I had a plan to make a small cabinet loosely based on the design of the wall clock on Paul Seller’s site. So, rather than start hacking away at some expensive wood making a cabinet, I figured I’d try and make the clock itself as practice.
I got a pine 1x8x6 from the local BORG for about $5. I picked through the lot and found one that was half decent and cut around the knots.
It planed up really well actually.
First step was to cut four housing dado joints.
Next was to cut grooves on the sides to accept a panel. This was done on the router with 3/8 bit. Two rails were cut to fit in between the sides. They also received grooves.
One each end of the rails I cut a tenon that would fit in the grooves on the sides.
A panel was cut that would fit into the grooves in the sides and rails. I used a plane
to make it into a raised panel by planing off a large chamfer at each edge of the panel.
I went to another store looking for a clock mechanism and found that it was cheaper
to just get a $3 clock and take the mechanism out of it.
I drilled the front panel for the clock shaft. I also had to mortise out a square out of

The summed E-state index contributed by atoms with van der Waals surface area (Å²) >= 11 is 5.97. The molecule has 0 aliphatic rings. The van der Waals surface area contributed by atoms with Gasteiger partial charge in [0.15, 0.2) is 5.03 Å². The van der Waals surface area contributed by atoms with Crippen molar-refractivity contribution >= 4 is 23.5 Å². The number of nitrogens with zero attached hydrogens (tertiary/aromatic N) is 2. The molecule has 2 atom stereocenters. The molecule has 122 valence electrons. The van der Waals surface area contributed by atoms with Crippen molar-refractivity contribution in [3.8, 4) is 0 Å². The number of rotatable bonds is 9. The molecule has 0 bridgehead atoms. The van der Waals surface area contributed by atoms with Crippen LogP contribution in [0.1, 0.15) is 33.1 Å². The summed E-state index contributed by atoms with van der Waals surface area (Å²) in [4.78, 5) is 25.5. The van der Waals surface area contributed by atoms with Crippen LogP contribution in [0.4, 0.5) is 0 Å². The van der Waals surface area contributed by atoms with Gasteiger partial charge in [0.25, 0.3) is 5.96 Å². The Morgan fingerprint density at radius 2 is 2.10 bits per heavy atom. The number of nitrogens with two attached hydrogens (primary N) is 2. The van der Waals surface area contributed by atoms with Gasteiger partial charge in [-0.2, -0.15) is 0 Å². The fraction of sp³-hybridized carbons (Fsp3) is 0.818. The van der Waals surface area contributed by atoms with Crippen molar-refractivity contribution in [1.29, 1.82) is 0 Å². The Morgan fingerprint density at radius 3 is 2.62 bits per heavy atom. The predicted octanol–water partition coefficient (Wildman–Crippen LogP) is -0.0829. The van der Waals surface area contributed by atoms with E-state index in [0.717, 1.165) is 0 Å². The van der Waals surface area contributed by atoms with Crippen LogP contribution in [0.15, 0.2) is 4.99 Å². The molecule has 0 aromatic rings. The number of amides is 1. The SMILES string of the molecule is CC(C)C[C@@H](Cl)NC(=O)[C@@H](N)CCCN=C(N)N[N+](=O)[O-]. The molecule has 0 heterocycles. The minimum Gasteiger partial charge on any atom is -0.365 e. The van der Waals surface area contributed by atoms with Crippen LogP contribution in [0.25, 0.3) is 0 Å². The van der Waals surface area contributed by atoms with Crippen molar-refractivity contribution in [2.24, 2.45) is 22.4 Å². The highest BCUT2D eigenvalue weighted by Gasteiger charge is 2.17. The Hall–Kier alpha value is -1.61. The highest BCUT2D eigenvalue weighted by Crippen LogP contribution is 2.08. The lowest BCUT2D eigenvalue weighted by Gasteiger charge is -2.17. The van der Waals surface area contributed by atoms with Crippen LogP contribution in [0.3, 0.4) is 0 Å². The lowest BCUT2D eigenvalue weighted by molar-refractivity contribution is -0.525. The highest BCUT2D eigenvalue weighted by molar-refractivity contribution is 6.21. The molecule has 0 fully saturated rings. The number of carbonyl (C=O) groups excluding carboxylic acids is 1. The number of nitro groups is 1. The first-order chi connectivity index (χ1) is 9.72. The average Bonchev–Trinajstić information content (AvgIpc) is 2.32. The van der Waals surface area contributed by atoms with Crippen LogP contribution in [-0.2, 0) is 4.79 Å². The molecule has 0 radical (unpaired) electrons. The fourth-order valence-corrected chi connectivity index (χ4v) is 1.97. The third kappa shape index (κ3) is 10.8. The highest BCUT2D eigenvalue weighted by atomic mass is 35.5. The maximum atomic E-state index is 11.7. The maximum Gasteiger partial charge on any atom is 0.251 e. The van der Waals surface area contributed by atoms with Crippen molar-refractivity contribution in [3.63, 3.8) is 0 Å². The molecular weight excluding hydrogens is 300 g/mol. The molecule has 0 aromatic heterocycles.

the back of the panel in order for the clock mechanism to fit. I also chamfered the top and bottom parts instead of rounding the edges. I also did not ad
any other mouldings. Keep it simple. Or lazy. Take your pick.
Here’s the clock dry fitted.
I did kind of like the look of the pine, but I decided to paint the clock to match the rest of my black painted furniture. I gave it two coats of black latex paint and a coat of shellac and wax.
I also painted the hands of the clock white so that they’d show up against the black.
I also didn’t put any numbers or markers on the clock. It is easy enough to differentiate between 2:15 and 3:15. If you need more precise time marking, then maybe a wall clock is not for you.
All in all, not a bad little project. I got the practice I wanted and spent about $8.